Originally Posted by JimSmith
It is a presumption that has not been validated that those who believe the evidence for humans affecting the earth's climate are disregarding any evidence of events elsewhere in our solar system.
We have been down this path already, and it is tiresome to hear nothing but a chant of "humans can't cause climate change" as a response, even if Bot finds it a good rebuttal. Once the climate change process has started on a path to warm the planet, for whatever reasons, it seems more logical that adding industrial and other man made discharges to the environment that have been shown to change the Earth's albedo in the direction of retaining more of the Sun's energy and reflecting less, will add to the problem. There is no scientific evidence being brought forward to suggest that these emissions from human activities will change the albedo to make more of the Sun's energy reflect from the Earth, and less of it stay. Just as there is no evidence that we can continue to increase the rate of our emissions as populations grow, and there will be no change in the albedo.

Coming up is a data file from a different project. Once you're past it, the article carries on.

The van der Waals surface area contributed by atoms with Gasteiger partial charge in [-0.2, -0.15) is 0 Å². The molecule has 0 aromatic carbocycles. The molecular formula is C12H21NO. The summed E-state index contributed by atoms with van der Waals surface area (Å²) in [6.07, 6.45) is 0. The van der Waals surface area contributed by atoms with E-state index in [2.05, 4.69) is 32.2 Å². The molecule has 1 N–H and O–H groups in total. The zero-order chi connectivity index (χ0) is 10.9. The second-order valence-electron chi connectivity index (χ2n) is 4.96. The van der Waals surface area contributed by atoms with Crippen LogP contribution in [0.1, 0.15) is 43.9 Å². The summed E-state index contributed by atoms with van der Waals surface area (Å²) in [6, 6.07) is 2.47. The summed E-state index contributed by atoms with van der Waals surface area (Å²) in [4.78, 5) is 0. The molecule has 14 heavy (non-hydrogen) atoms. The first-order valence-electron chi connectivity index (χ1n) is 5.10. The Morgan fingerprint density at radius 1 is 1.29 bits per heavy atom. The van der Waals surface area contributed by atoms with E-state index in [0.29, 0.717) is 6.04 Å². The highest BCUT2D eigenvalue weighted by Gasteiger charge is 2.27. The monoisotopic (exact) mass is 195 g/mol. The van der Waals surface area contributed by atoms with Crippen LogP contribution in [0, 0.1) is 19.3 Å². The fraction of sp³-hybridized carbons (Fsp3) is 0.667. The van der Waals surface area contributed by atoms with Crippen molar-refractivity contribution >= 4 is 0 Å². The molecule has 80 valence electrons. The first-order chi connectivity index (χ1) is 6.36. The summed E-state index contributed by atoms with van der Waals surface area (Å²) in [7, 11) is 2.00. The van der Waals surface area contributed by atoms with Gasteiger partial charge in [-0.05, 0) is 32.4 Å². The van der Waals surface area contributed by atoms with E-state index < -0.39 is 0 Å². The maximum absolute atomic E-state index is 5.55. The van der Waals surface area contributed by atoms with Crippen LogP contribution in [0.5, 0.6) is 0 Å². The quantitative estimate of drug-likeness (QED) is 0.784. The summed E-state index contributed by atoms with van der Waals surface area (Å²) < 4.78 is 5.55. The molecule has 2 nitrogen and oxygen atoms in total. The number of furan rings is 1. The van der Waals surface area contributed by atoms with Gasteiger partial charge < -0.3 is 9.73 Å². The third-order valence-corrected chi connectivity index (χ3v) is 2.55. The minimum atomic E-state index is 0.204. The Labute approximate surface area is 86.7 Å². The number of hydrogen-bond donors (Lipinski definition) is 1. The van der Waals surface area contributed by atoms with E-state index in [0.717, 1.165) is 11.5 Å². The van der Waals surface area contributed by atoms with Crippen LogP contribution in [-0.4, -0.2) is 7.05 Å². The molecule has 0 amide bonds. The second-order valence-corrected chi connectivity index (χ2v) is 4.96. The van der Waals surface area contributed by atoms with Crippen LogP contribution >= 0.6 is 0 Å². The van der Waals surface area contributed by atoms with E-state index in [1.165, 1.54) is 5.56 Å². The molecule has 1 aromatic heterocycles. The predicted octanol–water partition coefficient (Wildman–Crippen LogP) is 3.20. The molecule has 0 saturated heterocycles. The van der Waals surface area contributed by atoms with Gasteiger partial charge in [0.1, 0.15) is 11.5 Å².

But, I guess you guys have a lot invested in your personal lives in the continued acceleration of fossil fuel consumption, worldwide. I agree the issue at hand is money, and there is a lot more money behind "your side" of this argument than there is behind the side that says we need to react before we can no longer affect the outcome. Just like the tobacco industry told us all smoking was not hazardous to human health. It took decades of evidence to sway Congress to allow warnings to be put on cigarette packs by the Surgeon General. Decades of unnecessary human sacrifices for tobacco company profits. In this case the stakes are much higher if the consensus of climate scientists is correct. But we all understand, you won't live long enough to actually see the chaos that will ensue, and, you would much rather be allowed to continue on your present path, unperturbed. In fact, you believe it is your right, and when the shit hits the fan, somehow the free market will fix the problem for us.